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Factors not readily apparent to driver in ETS

Factors not readily apparent to driver in ETS

Factors not readily apparent to driver in ETS

(OP)

Is there a textbook source I can research to understand factors considered "not readily apparent" to a driver in an Engineering and Traffic Survey that cities use to set speed limits?

I would also appreciate if you could tell me your opinion on the possible "not readily apparent" factors I list below, in particular A and B.

I want to provide arguments to invalidate a survey in court. The survey states the 85th percentile for a street is 40.7 mph, which sets the presumptive limit to 40 mph. The engineer is required to state a justification why the posted limit is 35 mph. In the survey the engineer does not articulate reasons in details, but merely lists 4 keywords as follows. Are these 4 factors considered "not readily apparent" by all traffic engineers? Especially I am wondering about A and B since C and D should be wrong.

A. On street parking. I want to argue that parked cars are readily apparent to the driver. In fact the nearby road has on-street parking and has a 40 mph posted limit.

B. Bus route. Similarly, it seems to me that buses are larger-than-cars vehicles which are readily apparent to the driver. In fact, the nearby road has a bus route and a 40 mph posted limit. There is a bus every 30 min weekdays.

C. Midblock crosswalks. There are no midblock crosswalks, so the engineer is wrong on this point.

D. Horizontal curve. The road is straight except the last part after an intersection has a curve, which should really be part of the next speed zone. Regardless, CA code 22358.5 states that road curvatures are readily apparent to the driver, so the engineer appears to be wrong on this point.

Thank you all for taking the time to read!

By the way, the road has 2-lanes each way.

RE: Factors not readily apparent to driver in ETS

It sounds like the engineer that wrote the survey should have been more explicit, but that doesn't mean he's wrong.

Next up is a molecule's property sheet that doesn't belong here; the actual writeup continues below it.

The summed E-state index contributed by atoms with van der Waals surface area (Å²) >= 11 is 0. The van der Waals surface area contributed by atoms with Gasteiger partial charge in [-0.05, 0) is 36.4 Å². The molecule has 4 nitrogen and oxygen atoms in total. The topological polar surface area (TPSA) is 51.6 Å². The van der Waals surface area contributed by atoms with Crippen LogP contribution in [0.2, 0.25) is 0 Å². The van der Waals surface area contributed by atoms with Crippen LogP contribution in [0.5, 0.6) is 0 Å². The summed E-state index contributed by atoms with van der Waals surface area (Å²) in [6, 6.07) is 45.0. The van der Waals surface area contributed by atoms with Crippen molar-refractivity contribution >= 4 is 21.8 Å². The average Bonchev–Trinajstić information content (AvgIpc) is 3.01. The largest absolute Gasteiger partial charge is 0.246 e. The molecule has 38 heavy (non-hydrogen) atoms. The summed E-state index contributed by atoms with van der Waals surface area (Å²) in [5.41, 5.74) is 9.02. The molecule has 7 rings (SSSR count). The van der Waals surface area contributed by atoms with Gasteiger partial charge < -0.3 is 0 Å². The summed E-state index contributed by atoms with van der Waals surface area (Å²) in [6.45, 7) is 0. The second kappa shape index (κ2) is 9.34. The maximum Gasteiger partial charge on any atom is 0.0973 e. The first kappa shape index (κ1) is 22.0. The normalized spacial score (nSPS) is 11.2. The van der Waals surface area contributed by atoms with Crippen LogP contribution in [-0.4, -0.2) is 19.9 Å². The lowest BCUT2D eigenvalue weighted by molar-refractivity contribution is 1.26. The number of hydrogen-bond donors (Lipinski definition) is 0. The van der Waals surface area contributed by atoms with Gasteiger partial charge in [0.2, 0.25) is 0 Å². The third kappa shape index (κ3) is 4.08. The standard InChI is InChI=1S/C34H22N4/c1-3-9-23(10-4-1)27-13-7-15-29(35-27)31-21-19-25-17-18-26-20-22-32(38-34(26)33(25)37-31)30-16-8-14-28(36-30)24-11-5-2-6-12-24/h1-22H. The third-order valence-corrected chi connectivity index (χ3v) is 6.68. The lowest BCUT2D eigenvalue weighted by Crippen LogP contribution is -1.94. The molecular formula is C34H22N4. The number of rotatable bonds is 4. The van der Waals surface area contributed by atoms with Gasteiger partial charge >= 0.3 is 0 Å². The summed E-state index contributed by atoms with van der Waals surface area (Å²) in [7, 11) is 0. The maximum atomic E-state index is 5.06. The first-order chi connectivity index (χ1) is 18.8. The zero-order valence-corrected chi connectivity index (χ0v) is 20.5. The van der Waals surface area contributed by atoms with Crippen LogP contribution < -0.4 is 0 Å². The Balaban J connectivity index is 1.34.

On-street parking: How wide are the travel lanes and parking lanes? Is there room for a driver or left side passenger to open a door without causing a collision with a passing vehicle?

Bus route: Buses are obvious (or should be, anyway). Some of the effects they cause may not be. If the street doesn't have bus pull-outs, a shock wave will propagate upstream when the bus stops for a passenger. If the traffic is near capacity, the shock wave can go quite a ways before dissipating.

Mid-block crosswalks: The engineer may have been referring to people crossing mid-block. Long blocks, mid-block bus stops and on-street parking will often lead to mid-block crossings.

Could you give us a Google maps or Bing maps link to the site? If we could see the context, maybe we could be helpful. I'd look for crash history, pedestrian traffic generators in the corridor, zoning and other environmental conditions, and so forth.

To me, it sounds like that law may be outdated. A good traffic engineer would look at the relationship between the street and it's environment and consider what the 85% speed should be, not what it is. Remember that crash severity increases with kinetic energy, not speed. A pedestrian struck by a 40 mph car is probably going to die.

RE: Factors not readily apparent to driver in ETS

(OP)
Thank you so much for offering to help! As a physicist, I shall defend all engineers from physicists :)

The speed zone is in the link below, Temple City blvd between Las Tunas dr (north intersection), and just past the Lower Azusa intersection (south up to the railway).

https://www.google.com/maps/place/Temple+City,+CA/...

On-street parking: I don't imagine the Google Map measuring tool is super accurate, but the total width of all 4 driving lanes and parking lane(s) seems to be about 55-57 ft. I live there and there are usually very few cars parked on the street (residents park in their garages), and you can drive both lanes in each direction even with cars parked. I believe that you still have to be careful when opening the door but it's a low-traffic road except for rush hour (and even then it's never grid-locked).

Bus route: There are no bus pull-outs, however, the traffic is usually pretty light.

Mid-block crosswalks: The housing is all single-family and residents park in their garages. Therefore, I believe all visitors park directly in front of the house they are visiting, I've never seen anyone crossing mid-block. I also went up and down the road with Street View and all bus stops were right by an intersection. Therefore, the bus stops should not cause mid-block crossings.

From the 2010 traffic survey, the accident rate was 1.78, and the expected accident rate was 3.55. The accident rate is not cited in the "not readily apparent" factors. I and my wife are residents, people routinely drive 50+ mph on that road. The city should perhaps try traffic calming devices first, instead of handing out $500 tickets (California), consistently with the intent of the speed trap legislation.

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